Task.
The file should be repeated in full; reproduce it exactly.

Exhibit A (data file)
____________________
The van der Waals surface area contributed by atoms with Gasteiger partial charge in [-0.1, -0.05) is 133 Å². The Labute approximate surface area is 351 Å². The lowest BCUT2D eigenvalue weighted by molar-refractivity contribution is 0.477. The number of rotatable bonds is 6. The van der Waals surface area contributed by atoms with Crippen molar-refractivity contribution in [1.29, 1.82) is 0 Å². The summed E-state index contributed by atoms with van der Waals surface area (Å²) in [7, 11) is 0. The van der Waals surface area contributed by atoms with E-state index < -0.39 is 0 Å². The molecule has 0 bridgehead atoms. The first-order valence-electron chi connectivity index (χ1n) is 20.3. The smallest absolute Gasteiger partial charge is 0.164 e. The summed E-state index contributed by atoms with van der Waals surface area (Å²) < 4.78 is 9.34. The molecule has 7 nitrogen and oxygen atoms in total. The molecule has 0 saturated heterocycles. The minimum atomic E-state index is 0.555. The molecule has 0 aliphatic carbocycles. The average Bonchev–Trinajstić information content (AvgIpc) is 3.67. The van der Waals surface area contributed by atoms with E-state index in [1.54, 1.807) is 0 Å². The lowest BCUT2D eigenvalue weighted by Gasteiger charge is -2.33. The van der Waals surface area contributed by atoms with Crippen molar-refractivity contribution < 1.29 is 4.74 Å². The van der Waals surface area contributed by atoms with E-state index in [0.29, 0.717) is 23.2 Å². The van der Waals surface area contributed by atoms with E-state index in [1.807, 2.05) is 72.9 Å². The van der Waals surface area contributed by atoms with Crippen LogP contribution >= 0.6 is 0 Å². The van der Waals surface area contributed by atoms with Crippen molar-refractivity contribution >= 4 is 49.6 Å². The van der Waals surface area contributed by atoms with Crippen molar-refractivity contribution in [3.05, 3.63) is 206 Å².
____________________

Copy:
The van der Waals surface area contributed by atoms with Gasteiger partial charge in [-0.1, -0.05) is 133 Å². The Labute approximate surface area is 351 Å². The lowest BCUT2D eigenvalue weighted by molar-refractivity contribution is 0.477. The number of rotatable bonds is 6. The van der Waals surface area contributed by atoms with Crippen molar-refractivity contribution in [1.29, 1.82) is 0 Å². The summed E-state index contributed by atoms with van der Waals surface area (Å²) in [7, 11) is 0. The van der Waals surface area contributed by atoms with E-state index < -0.39 is 0 Å². The molecule has 0 bridgehead atoms. The first-order valence-electron chi connectivity index (χ1n) is 20.3. The smallest absolute Gasteiger partial charge is 0.164 e. The summed E-state index contributed by atoms with van der Waals surface area (Å²) < 4.78 is 9.34. The molecule has 7 nitrogen and oxygen atoms in total. The molecule has 0 saturated heterocycles. The minimum atomic E-state index is 0.555. The molecule has 0 aliphatic carbocycles. The average Bonchev–Trinajstić information content (AvgIpc) is 3.67. The van der Waals surface area contributed by atoms with E-state index in [1.54, 1.807) is 0 Å². The lowest BCUT2D eigenvalue weighted by Gasteiger charge is -2.33. The van der Waals surface area contributed by atoms with Crippen molar-refractivity contribution < 1.29 is 4.74 Å². The van der Waals surface area contributed by atoms with E-state index in [0.29, 0.717) is 23.2 Å². The van der Waals surface area contributed by atoms with E-state index in [1.807, 2.05) is 72.9 Å². The van der Waals surface area contributed by atoms with Crippen LogP contribution >= 0.6 is 0 Å². The van der Waals surface area contributed by atoms with Crippen molar-refractivity contribution >= 4 is 49.6 Å². The van der Waals surface area contributed by atoms with Crippen molar-refractivity contribution in [3.05, 3.63) is 206 Å².